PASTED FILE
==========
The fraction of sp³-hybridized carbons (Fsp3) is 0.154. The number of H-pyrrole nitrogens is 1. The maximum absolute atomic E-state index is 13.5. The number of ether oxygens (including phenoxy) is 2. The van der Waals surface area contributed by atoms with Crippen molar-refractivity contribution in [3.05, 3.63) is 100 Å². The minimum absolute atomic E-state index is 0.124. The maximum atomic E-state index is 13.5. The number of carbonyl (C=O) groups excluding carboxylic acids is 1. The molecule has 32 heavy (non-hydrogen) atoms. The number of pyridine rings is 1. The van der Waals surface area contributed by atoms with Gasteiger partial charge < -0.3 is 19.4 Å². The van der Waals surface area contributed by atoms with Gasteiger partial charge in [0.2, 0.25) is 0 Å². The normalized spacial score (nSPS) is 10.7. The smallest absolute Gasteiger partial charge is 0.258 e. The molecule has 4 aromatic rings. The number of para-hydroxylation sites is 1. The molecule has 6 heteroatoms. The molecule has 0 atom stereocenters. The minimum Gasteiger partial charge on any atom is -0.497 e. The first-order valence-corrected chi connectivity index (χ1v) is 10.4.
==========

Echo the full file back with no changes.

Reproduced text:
The fraction of sp³-hybridized carbons (Fsp3) is 0.154. The number of H-pyrrole nitrogens is 1. The maximum absolute atomic E-state index is 13.5. The number of ether oxygens (including phenoxy) is 2. The van der Waals surface area contributed by atoms with Crippen molar-refractivity contribution in [3.05, 3.63) is 100 Å². The minimum absolute atomic E-state index is 0.124. The maximum atomic E-state index is 13.5. The number of carbonyl (C=O) groups excluding carboxylic acids is 1. The molecule has 32 heavy (non-hydrogen) atoms. The number of pyridine rings is 1. The van der Waals surface area contributed by atoms with Gasteiger partial charge < -0.3 is 19.4 Å². The van der Waals surface area contributed by atoms with Gasteiger partial charge in [0.2, 0.25) is 0 Å². The normalized spacial score (nSPS) is 10.7. The smallest absolute Gasteiger partial charge is 0.258 e. The molecule has 4 aromatic rings. The number of para-hydroxylation sites is 1. The molecule has 6 heteroatoms. The molecule has 0 atom stereocenters. The minimum Gasteiger partial charge on any atom is -0.497 e. The first-order valence-corrected chi connectivity index (χ1v) is 10.4.